Ai Wei Wei is a contemporary and truly radical artist.  His outspoken artworks and criticism of the Chinese government have had him arrested and thrown in jail.  His high profile has brought him global attention personally and also to the political cause of his people.  Being that the bicycle is the primary mode of transport for more than 500 million Chinese it comes as no surprise that bikes feature in numerous forms in his work.  He has variously stacked and joined frames and components from China’s leading brand, Forever.


In my time as an Australian artist there have been a number of bike uses from artists whose work I am a fan of.  Matthew Bradley is an Adelaide based artist who arguably sowed the seed one of the most significant seeds for the project that I am undertaking.  He has made a couple of works that pay homage to Australian freak bike culture within the context of his ongoing investigations of vehicles, exploring and just what it means to be a boy.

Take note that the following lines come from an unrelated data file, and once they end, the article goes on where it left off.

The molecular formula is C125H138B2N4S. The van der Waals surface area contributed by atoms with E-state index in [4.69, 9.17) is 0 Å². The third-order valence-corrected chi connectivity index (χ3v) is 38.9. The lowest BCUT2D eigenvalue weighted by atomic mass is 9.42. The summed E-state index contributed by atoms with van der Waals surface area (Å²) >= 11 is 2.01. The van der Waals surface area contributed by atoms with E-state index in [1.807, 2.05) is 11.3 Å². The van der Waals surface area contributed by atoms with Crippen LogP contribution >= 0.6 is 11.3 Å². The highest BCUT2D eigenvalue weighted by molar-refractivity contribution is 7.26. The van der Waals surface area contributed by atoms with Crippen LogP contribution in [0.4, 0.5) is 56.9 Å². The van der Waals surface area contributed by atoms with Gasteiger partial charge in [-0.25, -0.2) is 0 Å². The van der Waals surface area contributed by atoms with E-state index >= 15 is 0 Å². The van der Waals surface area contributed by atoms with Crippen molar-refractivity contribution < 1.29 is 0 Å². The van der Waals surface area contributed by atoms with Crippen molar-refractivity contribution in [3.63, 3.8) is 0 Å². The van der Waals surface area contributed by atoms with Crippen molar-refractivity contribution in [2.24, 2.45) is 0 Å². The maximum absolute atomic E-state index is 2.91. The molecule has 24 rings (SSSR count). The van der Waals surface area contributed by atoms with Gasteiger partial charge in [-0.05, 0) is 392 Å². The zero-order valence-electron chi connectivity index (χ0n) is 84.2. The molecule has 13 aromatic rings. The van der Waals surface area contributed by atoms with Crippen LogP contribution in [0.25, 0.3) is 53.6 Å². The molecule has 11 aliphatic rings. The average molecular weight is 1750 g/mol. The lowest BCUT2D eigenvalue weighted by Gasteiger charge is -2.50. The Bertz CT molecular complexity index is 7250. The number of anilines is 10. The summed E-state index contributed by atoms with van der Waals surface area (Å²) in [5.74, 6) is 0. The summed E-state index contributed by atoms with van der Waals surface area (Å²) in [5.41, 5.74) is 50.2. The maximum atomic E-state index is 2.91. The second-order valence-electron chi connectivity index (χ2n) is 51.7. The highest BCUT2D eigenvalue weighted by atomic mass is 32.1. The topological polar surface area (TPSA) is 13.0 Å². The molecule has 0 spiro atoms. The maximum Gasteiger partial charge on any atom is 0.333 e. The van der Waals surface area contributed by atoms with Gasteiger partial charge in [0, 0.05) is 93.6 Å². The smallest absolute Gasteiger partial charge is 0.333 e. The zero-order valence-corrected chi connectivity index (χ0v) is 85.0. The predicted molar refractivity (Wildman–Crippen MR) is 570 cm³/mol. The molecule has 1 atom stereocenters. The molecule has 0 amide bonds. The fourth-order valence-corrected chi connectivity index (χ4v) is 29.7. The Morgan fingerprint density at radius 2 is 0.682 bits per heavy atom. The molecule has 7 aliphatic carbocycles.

Being that the BMX features heavily in the childhood of most Australian boys it is predictable that it should appear in the artwork of these boys as they become artists. Matt Griffin, Paul Wrigley and the master of pop culture sculpture, Ricky Swallow, have all produced variations of this magical two-wheeled machine that captures the imaginations and afternoons of many a suburban youth. 

There is one Australian artist that deserves particular attention who has singlehandedly done more for the union of extreme sport and contemporary art than any other artist.  Shaun Gladwell has spent more than a decade examining skating, break dancing, bmx, other street sport cultures and their potential to convey poetic ideas.  He continues his global rise and rise and video art world domination to this day.  This is a great video that gives an insight to his work generally and his 2013 UK exhibition Cycles of Radical Will.